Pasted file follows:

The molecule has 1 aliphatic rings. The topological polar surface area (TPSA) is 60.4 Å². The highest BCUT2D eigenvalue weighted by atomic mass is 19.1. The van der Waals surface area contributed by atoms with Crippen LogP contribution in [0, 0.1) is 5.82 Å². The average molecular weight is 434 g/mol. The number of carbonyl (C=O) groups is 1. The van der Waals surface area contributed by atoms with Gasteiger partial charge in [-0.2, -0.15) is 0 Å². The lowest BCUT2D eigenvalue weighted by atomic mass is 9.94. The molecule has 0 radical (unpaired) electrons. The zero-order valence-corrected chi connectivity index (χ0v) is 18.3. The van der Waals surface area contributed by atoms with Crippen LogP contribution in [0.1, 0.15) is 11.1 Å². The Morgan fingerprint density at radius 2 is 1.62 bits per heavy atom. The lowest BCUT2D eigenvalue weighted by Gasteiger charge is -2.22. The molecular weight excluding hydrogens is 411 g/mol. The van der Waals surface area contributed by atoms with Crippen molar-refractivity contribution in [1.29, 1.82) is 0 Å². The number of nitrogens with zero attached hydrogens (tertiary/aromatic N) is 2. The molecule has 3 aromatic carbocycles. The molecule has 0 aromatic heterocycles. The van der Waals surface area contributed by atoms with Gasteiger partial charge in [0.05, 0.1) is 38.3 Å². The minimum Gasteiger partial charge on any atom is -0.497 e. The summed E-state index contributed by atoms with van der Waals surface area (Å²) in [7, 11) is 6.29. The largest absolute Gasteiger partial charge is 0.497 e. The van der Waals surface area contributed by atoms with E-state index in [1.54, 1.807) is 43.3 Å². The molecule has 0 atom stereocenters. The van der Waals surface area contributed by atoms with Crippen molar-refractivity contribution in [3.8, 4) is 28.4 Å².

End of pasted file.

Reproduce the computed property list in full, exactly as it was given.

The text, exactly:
The molecule has 1 aliphatic rings. The topological polar surface area (TPSA) is 60.4 Å². The highest BCUT2D eigenvalue weighted by atomic mass is 19.1. The van der Waals surface area contributed by atoms with Crippen LogP contribution in [0, 0.1) is 5.82 Å². The average molecular weight is 434 g/mol. The number of carbonyl (C=O) groups is 1. The van der Waals surface area contributed by atoms with Gasteiger partial charge in [-0.2, -0.15) is 0 Å². The lowest BCUT2D eigenvalue weighted by atomic mass is 9.94. The molecule has 0 radical (unpaired) electrons. The zero-order valence-corrected chi connectivity index (χ0v) is 18.3. The van der Waals surface area contributed by atoms with Crippen LogP contribution in [0.1, 0.15) is 11.1 Å². The Morgan fingerprint density at radius 2 is 1.62 bits per heavy atom. The lowest BCUT2D eigenvalue weighted by Gasteiger charge is -2.22. The molecular weight excluding hydrogens is 411 g/mol. The van der Waals surface area contributed by atoms with Crippen molar-refractivity contribution in [1.29, 1.82) is 0 Å². The number of nitrogens with zero attached hydrogens (tertiary/aromatic N) is 2. The molecule has 3 aromatic carbocycles. The molecule has 0 aromatic heterocycles. The van der Waals surface area contributed by atoms with Gasteiger partial charge in [0.05, 0.1) is 38.3 Å². The minimum Gasteiger partial charge on any atom is -0.497 e. The summed E-state index contributed by atoms with van der Waals surface area (Å²) in [7, 11) is 6.29. The largest absolute Gasteiger partial charge is 0.497 e. The van der Waals surface area contributed by atoms with E-state index in [1.54, 1.807) is 43.3 Å². The molecule has 0 atom stereocenters. The van der Waals surface area contributed by atoms with Crippen molar-refractivity contribution in [3.8, 4) is 28.4 Å².